Cross-platform work can be a headache, and I recommend you do it by engineering a good class library to hide all the differences between platforms from the start and proceeding from there. (At CoVia, I had a File class that had an STL vector of Rogue Wave RWCStrings and understood how do to path arithmetic and the different path formats (UNIX, Windows, UNC, ...) and a Directory subclass that made directory navigation easy. Hint: save on stat() calls by using a mutable structure to store the information in the class.

Under VxWorks, I found that Windows NT and Windows 98 have different ways they treat output redirection. This make rule worked fine on NT:

%.s : %.html sed -e "s/ *</</g" -e "s/> */>/g" $< > $*.tmp binToAsm $*.tmp | sed -e "s#binArray#$(*F)#" > $@ rm $*.tmp

but plotzed on 98. When I changed it to:

%.s : %.html sed -e "s/ *</</g" -e "s/> */>/g" $< > $(subst /,\,$*.tmp) binToAsm $*.tmp | sed -e "s#binArray#$(*F)#" > $(subst /,\,$@) rm $*.tmp

everything worked fine, though I would’ve had to make conditional rules if this were also building on Solaris as well.

I also found that you can’t manipulate multiple rules like that in a single project in VxWorks’ Tornado. Each rule is filed under the target, so if you have one rule for %.s: %.html and another for %.s: %.jpg, you have to add them by hand-hacking the WPJ file and never, ever editing the rule through the GUI again.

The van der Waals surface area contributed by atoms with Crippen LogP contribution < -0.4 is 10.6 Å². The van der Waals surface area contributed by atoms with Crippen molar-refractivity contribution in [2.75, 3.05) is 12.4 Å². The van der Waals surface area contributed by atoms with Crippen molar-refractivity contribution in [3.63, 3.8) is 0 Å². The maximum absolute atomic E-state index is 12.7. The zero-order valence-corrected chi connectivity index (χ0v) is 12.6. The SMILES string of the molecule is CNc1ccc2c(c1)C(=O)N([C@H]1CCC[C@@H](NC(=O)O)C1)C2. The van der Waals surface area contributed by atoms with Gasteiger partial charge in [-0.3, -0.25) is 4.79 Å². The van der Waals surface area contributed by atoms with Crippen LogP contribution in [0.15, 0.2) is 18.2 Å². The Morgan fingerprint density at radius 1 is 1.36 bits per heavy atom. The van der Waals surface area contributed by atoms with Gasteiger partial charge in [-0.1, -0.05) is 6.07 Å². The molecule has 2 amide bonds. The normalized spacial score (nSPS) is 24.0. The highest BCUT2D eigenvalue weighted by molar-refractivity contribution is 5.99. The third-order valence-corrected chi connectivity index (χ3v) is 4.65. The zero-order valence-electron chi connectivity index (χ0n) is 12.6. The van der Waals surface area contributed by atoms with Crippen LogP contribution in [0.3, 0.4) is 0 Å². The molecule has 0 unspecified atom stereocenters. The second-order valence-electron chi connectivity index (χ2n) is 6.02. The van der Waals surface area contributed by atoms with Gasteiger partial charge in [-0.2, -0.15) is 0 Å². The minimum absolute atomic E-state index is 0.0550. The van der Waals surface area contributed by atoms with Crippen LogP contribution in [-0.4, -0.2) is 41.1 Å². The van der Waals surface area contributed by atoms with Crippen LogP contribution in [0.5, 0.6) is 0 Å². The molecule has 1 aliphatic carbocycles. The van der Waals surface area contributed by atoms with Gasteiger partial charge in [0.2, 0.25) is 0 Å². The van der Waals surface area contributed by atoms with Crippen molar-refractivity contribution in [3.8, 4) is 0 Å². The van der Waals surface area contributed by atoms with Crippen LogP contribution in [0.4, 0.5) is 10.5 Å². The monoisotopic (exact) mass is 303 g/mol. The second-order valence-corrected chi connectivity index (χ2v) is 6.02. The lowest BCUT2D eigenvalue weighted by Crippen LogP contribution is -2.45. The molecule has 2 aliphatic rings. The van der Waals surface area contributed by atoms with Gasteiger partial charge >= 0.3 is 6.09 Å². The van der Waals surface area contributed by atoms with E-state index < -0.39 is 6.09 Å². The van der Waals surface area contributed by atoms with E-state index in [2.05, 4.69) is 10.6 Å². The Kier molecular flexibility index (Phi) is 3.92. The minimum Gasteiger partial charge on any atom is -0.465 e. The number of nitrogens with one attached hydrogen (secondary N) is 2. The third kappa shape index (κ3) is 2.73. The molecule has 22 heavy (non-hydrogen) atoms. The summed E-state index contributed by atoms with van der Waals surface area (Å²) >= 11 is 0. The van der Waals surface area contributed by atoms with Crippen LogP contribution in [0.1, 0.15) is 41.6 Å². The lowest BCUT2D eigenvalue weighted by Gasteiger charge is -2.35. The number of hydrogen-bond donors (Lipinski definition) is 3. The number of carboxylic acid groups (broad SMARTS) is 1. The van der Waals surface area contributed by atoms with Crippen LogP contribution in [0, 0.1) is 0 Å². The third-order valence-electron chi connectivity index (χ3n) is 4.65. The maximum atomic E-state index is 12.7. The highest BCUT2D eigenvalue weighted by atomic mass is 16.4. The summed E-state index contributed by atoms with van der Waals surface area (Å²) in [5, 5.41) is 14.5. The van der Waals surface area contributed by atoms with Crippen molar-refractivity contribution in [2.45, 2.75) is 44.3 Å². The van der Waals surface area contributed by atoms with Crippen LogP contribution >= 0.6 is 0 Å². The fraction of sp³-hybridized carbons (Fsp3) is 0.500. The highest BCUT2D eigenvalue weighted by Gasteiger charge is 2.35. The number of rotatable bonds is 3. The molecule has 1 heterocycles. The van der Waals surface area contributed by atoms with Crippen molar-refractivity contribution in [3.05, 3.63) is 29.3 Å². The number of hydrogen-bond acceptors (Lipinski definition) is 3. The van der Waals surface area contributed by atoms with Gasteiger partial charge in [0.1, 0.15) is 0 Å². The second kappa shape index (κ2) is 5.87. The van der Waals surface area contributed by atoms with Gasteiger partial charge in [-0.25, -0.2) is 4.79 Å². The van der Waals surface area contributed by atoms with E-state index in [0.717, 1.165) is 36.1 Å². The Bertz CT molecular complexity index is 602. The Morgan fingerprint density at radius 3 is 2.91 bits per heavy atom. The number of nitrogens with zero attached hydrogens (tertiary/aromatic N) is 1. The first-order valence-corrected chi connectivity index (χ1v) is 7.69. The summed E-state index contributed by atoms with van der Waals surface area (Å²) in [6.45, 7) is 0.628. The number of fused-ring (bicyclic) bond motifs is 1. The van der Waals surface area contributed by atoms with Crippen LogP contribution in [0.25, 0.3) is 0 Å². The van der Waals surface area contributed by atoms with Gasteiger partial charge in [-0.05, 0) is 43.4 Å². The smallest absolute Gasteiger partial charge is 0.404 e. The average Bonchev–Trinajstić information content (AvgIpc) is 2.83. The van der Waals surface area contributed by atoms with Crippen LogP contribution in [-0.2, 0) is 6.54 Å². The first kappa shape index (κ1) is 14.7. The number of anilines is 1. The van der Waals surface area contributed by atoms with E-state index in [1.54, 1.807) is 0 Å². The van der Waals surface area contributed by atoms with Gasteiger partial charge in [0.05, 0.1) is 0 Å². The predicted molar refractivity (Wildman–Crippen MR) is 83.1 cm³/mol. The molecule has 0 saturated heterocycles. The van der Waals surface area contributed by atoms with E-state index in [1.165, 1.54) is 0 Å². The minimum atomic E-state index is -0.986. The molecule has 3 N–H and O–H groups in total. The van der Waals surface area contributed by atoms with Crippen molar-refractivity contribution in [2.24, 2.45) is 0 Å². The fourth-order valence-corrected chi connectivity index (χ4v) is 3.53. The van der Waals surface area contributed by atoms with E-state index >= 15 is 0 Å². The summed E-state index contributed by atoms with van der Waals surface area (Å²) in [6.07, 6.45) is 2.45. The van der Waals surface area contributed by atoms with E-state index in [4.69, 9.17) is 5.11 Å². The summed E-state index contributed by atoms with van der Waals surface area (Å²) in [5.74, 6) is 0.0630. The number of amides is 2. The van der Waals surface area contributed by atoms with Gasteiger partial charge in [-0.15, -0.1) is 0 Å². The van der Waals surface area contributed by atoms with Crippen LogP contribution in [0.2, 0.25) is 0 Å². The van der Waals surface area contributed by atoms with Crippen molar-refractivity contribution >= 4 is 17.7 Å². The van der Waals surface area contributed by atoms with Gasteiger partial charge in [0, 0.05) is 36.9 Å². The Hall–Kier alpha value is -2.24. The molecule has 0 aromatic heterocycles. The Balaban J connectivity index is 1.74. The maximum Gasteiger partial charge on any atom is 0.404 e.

nifty tools

Okay, I admit it: I’m a GNU Emacs addict. Yes, the editor takes up huge quantities of system resources and contains its own implementation of LISP. Yes, it requires that you learn a whole bunch of keyboard mnemonics (though the mouse integration is pretty good these days). But it’s a windowing editor that doesn’t force me to cope with a deranged multiple-document interface, it has superb macro and regular expression facilities, and it integrates quite well with CVS and C/C++ compilers during development... as long as you aren’t depending on the GUI. (Though in server mode, you can hook up an emacs client to your GUI so doubleclicking on an error line will bring up the file in Emacs.) The GNU Emacs FAQ for Win32 will tell you how to get it working on Windows, and you can even integrate it with Visual Studio.